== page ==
Friday, August 10, 2018

Lost Towns of Illinois - Wabonsia, Illinois; Today's Fulton River District of Chicago.

The land just west of the Chicago River and north of Wolf Point was once Wabonsia, Illinois, a separate legal entity from the town of Chicago growing to the south of the river.
The drawing of an area dubbed Wabonsia, across the North Branch of the Chicago River from the new city, which had been incorporated two years earlier. Owned by another builder of early Chicago, John H Kinzie (son of John Kinzie), Wabonsia extended for a few blocks north of Kinzie Street, already named in 1835. Before that, there were cabins built here and there.
Appearing on this 1835 plat map of the newly minted Town of Chicago, Kinzie’s Addition, “Wababsia,” a sliver of roads and river was its own separate town. Owned by John H. Kinzie (son) (Kinzie Street is named for his Father, John Kinzie ), Wabonsia became part of Chicago sometime between the Town of Chicago (1833) and the City of Chicago (1837).
Wabonsia was bounded by Jefferson Street to the west and Kinzie Street to the south. The north branch of the river did and still does cut northwest making the third side of this triangular shaped town. Wabonsia was on a grid, like Chicago, but its grid cut northeast, askew from the town to the south and parallel with the river’s branch.

Every single slanted street in the once-entity; Kane Street, Dunn Street, Cook Street, Water Street is long gone.

In Juliette Augusta Magill Kinzie's (John H Kinzie's wife) 1856 memoirs “Wau-Bun, the Early Day in the Northwest," she recalls that her husband subdivided his land north of Chicago in early February of 1833 to make it more appealing for sale to the booming town of Chicago. The plat was corrected (changes unknown) on June 17, 1835, by surveyor J. Wooley then approved on August 26, 1835, by the Chicago Legislature. This would be the Town of Wabonsia’s birth.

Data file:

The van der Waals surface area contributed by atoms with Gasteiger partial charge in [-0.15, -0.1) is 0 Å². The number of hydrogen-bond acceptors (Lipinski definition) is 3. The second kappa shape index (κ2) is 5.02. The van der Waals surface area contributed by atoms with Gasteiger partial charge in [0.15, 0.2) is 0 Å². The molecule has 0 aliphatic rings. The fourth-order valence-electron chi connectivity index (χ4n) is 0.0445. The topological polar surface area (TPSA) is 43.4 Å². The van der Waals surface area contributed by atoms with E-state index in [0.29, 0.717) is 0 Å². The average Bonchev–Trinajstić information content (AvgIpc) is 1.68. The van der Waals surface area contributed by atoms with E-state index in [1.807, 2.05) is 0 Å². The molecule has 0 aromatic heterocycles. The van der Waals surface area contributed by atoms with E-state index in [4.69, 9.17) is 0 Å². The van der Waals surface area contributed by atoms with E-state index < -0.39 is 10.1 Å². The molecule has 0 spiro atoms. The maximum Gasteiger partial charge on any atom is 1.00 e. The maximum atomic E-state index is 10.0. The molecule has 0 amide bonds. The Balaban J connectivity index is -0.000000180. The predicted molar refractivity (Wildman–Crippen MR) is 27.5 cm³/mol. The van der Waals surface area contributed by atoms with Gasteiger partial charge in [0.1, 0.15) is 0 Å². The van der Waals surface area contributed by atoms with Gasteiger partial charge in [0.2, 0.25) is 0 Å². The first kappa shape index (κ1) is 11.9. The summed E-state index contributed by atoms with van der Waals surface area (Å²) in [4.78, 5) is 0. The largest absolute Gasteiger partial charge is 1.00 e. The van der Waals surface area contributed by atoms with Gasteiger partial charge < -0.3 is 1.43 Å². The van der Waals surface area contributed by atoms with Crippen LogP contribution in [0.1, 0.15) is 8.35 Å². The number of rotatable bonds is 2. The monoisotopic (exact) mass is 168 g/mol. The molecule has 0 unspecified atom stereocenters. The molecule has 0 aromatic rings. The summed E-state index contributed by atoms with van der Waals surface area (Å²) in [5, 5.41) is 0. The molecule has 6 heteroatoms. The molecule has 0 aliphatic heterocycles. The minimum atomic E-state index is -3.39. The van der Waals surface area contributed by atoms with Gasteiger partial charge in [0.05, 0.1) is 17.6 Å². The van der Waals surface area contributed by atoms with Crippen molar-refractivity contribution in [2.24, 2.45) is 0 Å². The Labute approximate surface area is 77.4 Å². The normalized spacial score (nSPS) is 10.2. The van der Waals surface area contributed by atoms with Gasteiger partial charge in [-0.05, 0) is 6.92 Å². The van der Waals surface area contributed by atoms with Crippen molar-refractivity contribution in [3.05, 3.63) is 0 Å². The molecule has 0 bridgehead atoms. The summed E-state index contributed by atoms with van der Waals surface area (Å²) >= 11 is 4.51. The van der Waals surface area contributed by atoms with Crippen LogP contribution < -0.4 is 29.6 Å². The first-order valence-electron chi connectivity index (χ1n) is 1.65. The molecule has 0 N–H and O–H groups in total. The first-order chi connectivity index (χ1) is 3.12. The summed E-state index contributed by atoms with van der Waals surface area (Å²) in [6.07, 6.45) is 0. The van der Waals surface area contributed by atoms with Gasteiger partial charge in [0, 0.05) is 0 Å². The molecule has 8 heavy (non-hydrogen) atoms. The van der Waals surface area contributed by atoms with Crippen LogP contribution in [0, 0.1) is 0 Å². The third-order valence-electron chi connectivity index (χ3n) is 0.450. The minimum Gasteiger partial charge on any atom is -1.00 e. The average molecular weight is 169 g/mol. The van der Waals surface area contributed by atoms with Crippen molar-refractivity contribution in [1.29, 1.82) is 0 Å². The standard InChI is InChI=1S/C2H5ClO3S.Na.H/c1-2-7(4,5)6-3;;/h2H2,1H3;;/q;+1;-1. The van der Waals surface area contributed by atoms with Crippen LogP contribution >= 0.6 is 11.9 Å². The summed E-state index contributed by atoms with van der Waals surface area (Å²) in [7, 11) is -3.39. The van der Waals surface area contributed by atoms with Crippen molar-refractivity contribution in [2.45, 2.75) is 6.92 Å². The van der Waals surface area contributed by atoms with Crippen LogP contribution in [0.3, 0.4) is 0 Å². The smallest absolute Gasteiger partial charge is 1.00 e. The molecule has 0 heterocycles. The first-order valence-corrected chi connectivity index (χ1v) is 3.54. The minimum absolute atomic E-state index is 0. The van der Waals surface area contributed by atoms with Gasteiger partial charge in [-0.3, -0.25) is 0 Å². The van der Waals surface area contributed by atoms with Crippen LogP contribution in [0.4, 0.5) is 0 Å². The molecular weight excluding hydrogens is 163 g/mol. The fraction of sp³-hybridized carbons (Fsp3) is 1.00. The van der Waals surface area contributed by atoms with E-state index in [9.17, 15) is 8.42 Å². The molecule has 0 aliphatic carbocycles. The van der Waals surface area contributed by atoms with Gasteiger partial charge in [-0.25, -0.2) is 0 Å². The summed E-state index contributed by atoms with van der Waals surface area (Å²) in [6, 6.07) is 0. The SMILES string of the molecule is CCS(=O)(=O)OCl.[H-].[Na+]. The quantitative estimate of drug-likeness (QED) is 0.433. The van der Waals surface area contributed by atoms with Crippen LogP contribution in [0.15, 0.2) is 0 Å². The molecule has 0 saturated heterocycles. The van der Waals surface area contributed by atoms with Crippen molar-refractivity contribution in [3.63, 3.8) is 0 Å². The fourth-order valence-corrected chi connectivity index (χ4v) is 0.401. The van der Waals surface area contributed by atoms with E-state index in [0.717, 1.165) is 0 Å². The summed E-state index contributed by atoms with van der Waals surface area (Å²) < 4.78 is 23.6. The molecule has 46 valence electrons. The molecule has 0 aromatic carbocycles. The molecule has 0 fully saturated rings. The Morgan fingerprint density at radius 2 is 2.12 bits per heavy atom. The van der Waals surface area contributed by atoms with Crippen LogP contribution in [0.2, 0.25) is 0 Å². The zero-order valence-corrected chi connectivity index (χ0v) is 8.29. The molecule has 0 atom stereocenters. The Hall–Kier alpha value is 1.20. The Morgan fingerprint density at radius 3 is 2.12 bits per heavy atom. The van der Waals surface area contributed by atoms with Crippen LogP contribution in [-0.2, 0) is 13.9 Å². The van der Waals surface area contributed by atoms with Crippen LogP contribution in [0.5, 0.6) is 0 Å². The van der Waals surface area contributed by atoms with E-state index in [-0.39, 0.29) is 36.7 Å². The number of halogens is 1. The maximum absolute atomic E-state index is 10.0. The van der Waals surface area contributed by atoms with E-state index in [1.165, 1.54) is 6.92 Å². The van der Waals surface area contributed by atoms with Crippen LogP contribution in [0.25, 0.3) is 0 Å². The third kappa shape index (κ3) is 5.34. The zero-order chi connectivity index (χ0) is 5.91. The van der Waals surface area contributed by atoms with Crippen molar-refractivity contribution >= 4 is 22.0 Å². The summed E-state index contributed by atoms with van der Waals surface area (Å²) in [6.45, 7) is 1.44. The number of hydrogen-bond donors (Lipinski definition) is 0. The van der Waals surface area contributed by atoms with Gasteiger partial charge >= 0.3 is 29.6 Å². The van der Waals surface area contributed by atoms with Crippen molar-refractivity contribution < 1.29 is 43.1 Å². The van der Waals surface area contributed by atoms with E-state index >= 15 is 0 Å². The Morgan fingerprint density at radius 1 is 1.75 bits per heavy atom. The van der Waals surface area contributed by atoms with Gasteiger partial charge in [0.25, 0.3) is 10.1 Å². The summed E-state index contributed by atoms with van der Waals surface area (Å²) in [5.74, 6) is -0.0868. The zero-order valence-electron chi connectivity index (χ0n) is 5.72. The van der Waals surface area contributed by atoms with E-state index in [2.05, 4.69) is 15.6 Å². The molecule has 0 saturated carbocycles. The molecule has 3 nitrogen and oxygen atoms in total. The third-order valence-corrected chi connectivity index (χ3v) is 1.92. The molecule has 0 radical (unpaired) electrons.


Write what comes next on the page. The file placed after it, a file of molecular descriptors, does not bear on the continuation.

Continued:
Wolf Tavern, Chicago’s first tavern, was owned by James Kinzie (the second son born to John Kinzie and his first wife Margaret Mckenzie Kinzie) and the namesake of Wolf Point, seemed to be just south of Wabonsia. A few old sketches of the tavern do show a wooden bridge to the north. 
The taverns at Wolf Point where the north and south branches of the Chicago River merged were typical of inns of the 1830s. The Wolf Tavern, with a sign, is at left, while Miller’s Tavern sits on the riverbank at right.
John H. Kinzie set aside this town to make it easier to sell the land to Chicago, not because he envisioned a community there.
NOTE: "Wabansia Avenue" is named for Chief Waubonsie, who was an early 1800s Potawatomi leader and his brother Black Partridge or Black Pheasant who was also Potawatomi chieftain. He was very active in relationships between the Potawatomi and Fort Dearborn. Chief Waubonsie, whose name means "early dawn," was known for his peacemaking efforts.
Compiled by Neil Gale, Ph.D. 

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